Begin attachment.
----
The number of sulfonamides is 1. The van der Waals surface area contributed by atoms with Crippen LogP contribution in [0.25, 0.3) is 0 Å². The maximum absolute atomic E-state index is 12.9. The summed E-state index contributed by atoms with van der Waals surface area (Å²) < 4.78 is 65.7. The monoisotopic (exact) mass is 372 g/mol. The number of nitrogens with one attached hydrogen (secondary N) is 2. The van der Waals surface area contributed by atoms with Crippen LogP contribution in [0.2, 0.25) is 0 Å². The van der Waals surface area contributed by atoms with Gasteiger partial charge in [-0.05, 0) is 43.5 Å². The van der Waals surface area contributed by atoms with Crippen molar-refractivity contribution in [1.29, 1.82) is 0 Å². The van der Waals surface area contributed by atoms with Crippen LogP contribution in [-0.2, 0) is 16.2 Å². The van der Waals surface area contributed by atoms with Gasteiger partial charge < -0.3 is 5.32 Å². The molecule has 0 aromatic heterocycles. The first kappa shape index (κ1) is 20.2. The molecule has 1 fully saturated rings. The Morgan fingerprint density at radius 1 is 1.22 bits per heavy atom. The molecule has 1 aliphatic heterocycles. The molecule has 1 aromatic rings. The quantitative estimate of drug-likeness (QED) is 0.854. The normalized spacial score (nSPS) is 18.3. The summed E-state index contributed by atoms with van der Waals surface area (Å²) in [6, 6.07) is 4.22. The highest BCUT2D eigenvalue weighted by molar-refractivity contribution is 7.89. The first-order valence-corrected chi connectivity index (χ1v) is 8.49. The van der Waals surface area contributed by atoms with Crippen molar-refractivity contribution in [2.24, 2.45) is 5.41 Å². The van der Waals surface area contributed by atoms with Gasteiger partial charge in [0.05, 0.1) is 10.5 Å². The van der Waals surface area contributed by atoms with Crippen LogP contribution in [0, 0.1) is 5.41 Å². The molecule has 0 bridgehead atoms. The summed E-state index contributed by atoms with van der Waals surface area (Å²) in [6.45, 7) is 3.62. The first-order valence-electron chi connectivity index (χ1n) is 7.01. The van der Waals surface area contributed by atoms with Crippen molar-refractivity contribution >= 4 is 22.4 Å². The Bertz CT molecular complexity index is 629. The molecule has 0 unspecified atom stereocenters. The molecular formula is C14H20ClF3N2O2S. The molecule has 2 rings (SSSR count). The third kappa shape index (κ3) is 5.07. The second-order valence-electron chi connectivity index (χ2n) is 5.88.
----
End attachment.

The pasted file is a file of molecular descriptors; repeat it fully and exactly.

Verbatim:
The number of sulfonamides is 1. The van der Waals surface area contributed by atoms with Crippen LogP contribution in [0.25, 0.3) is 0 Å². The maximum absolute atomic E-state index is 12.9. The summed E-state index contributed by atoms with van der Waals surface area (Å²) < 4.78 is 65.7. The monoisotopic (exact) mass is 372 g/mol. The number of nitrogens with one attached hydrogen (secondary N) is 2. The van der Waals surface area contributed by atoms with Crippen LogP contribution in [0.2, 0.25) is 0 Å². The van der Waals surface area contributed by atoms with Gasteiger partial charge in [-0.05, 0) is 43.5 Å². The van der Waals surface area contributed by atoms with Crippen molar-refractivity contribution in [1.29, 1.82) is 0 Å². The van der Waals surface area contributed by atoms with Crippen LogP contribution in [-0.2, 0) is 16.2 Å². The van der Waals surface area contributed by atoms with Gasteiger partial charge < -0.3 is 5.32 Å². The molecule has 0 aromatic heterocycles. The first kappa shape index (κ1) is 20.2. The molecule has 1 fully saturated rings. The Morgan fingerprint density at radius 1 is 1.22 bits per heavy atom. The molecule has 1 aliphatic heterocycles. The molecule has 1 aromatic rings. The quantitative estimate of drug-likeness (QED) is 0.854. The normalized spacial score (nSPS) is 18.3. The summed E-state index contributed by atoms with van der Waals surface area (Å²) in [6, 6.07) is 4.22. The highest BCUT2D eigenvalue weighted by molar-refractivity contribution is 7.89. The first-order valence-corrected chi connectivity index (χ1v) is 8.49. The van der Waals surface area contributed by atoms with Crippen molar-refractivity contribution in [2.24, 2.45) is 5.41 Å². The van der Waals surface area contributed by atoms with Gasteiger partial charge in [0.05, 0.1) is 10.5 Å². The van der Waals surface area contributed by atoms with Crippen LogP contribution in [0, 0.1) is 5.41 Å². The molecule has 0 bridgehead atoms. The summed E-state index contributed by atoms with van der Waals surface area (Å²) in [6.45, 7) is 3.62. The first-order valence-electron chi connectivity index (χ1n) is 7.01. The van der Waals surface area contributed by atoms with Crippen molar-refractivity contribution >= 4 is 22.4 Å². The Bertz CT molecular complexity index is 629. The molecule has 0 unspecified atom stereocenters. The molecular formula is C14H20ClF3N2O2S. The molecule has 2 rings (SSSR count). The third kappa shape index (κ3) is 5.07. The second-order valence-electron chi connectivity index (χ2n) is 5.88.